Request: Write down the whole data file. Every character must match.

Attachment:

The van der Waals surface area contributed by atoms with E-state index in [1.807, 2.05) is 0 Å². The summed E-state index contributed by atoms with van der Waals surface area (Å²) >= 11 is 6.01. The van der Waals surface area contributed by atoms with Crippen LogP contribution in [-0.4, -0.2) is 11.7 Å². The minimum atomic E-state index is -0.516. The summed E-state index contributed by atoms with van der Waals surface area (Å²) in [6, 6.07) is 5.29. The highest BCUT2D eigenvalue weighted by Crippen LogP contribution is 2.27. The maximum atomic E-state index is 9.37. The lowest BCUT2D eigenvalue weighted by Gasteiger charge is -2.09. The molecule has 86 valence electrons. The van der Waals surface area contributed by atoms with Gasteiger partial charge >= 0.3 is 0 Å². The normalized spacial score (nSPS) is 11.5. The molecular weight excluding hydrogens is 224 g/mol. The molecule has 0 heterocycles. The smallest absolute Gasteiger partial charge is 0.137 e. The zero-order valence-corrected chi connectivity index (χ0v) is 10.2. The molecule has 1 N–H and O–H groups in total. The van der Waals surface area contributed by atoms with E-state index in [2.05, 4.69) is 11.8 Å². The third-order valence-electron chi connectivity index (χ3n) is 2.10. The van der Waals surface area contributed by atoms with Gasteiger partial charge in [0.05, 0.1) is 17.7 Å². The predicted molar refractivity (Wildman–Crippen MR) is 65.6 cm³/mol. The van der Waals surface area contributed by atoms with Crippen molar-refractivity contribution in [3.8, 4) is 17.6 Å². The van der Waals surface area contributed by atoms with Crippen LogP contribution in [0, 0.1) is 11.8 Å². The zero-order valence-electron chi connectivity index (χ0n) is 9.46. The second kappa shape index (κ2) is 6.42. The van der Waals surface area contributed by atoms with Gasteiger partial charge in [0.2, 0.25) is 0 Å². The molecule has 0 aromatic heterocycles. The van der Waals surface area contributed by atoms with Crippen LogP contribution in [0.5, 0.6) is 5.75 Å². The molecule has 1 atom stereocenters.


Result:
The van der Waals surface area contributed by atoms with E-state index in [1.807, 2.05) is 0 Å². The summed E-state index contributed by atoms with van der Waals surface area (Å²) >= 11 is 6.01. The van der Waals surface area contributed by atoms with Crippen LogP contribution in [-0.4, -0.2) is 11.7 Å². The minimum atomic E-state index is -0.516. The summed E-state index contributed by atoms with van der Waals surface area (Å²) in [6, 6.07) is 5.29. The highest BCUT2D eigenvalue weighted by Crippen LogP contribution is 2.27. The maximum atomic E-state index is 9.37. The lowest BCUT2D eigenvalue weighted by Gasteiger charge is -2.09. The molecule has 86 valence electrons. The van der Waals surface area contributed by atoms with Gasteiger partial charge >= 0.3 is 0 Å². The normalized spacial score (nSPS) is 11.5. The molecular weight excluding hydrogens is 224 g/mol. The molecule has 0 heterocycles. The smallest absolute Gasteiger partial charge is 0.137 e. The zero-order valence-corrected chi connectivity index (χ0v) is 10.2. The molecule has 1 N–H and O–H groups in total. The van der Waals surface area contributed by atoms with E-state index in [2.05, 4.69) is 11.8 Å². The third-order valence-electron chi connectivity index (χ3n) is 2.10. The van der Waals surface area contributed by atoms with Gasteiger partial charge in [0.05, 0.1) is 17.7 Å². The predicted molar refractivity (Wildman–Crippen MR) is 65.6 cm³/mol. The van der Waals surface area contributed by atoms with Crippen molar-refractivity contribution in [3.8, 4) is 17.6 Å². The van der Waals surface area contributed by atoms with Crippen LogP contribution in [0, 0.1) is 11.8 Å². The zero-order valence-electron chi connectivity index (χ0n) is 9.46. The second kappa shape index (κ2) is 6.42. The van der Waals surface area contributed by atoms with Gasteiger partial charge in [0.2, 0.25) is 0 Å². The molecule has 0 aromatic heterocycles. The van der Waals surface area contributed by atoms with Crippen LogP contribution in [0.5, 0.6) is 5.75 Å². The molecule has 1 atom stereocenters.